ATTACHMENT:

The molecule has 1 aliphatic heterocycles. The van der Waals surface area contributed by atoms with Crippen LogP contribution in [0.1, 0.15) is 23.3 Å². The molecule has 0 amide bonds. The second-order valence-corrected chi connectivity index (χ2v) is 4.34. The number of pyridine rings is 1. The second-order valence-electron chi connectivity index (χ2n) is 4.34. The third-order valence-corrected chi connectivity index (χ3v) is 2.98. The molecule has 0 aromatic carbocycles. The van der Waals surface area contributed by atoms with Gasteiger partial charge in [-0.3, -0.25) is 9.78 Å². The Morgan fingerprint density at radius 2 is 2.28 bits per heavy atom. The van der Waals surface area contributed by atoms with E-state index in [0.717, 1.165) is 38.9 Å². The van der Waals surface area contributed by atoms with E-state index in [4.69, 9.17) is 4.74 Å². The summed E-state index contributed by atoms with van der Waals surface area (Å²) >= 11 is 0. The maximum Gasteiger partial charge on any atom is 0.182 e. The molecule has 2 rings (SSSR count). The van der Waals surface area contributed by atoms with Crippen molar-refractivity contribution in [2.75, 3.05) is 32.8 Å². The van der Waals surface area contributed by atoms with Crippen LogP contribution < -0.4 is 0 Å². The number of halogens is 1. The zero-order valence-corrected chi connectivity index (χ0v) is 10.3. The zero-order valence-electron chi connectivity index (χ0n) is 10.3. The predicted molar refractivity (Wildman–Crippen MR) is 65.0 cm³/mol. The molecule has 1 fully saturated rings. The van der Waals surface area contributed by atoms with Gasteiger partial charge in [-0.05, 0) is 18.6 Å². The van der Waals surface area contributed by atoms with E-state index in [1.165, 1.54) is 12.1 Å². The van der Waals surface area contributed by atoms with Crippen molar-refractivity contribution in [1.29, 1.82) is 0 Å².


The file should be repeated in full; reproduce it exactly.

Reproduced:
The molecule has 1 aliphatic heterocycles. The van der Waals surface area contributed by atoms with Crippen LogP contribution in [0.1, 0.15) is 23.3 Å². The molecule has 0 amide bonds. The second-order valence-corrected chi connectivity index (χ2v) is 4.34. The number of pyridine rings is 1. The second-order valence-electron chi connectivity index (χ2n) is 4.34. The third-order valence-corrected chi connectivity index (χ3v) is 2.98. The molecule has 0 aromatic carbocycles. The van der Waals surface area contributed by atoms with Gasteiger partial charge in [-0.3, -0.25) is 9.78 Å². The Morgan fingerprint density at radius 2 is 2.28 bits per heavy atom. The van der Waals surface area contributed by atoms with E-state index in [0.717, 1.165) is 38.9 Å². The van der Waals surface area contributed by atoms with E-state index in [4.69, 9.17) is 4.74 Å². The summed E-state index contributed by atoms with van der Waals surface area (Å²) >= 11 is 0. The maximum Gasteiger partial charge on any atom is 0.182 e. The molecule has 2 rings (SSSR count). The van der Waals surface area contributed by atoms with Crippen molar-refractivity contribution in [2.75, 3.05) is 32.8 Å². The van der Waals surface area contributed by atoms with Crippen LogP contribution < -0.4 is 0 Å². The number of halogens is 1. The zero-order valence-corrected chi connectivity index (χ0v) is 10.3. The zero-order valence-electron chi connectivity index (χ0n) is 10.3. The predicted molar refractivity (Wildman–Crippen MR) is 65.0 cm³/mol. The molecule has 1 fully saturated rings. The van der Waals surface area contributed by atoms with Gasteiger partial charge in [-0.05, 0) is 18.6 Å². The van der Waals surface area contributed by atoms with E-state index in [1.165, 1.54) is 12.1 Å². The van der Waals surface area contributed by atoms with Crippen molar-refractivity contribution in [1.29, 1.82) is 0 Å².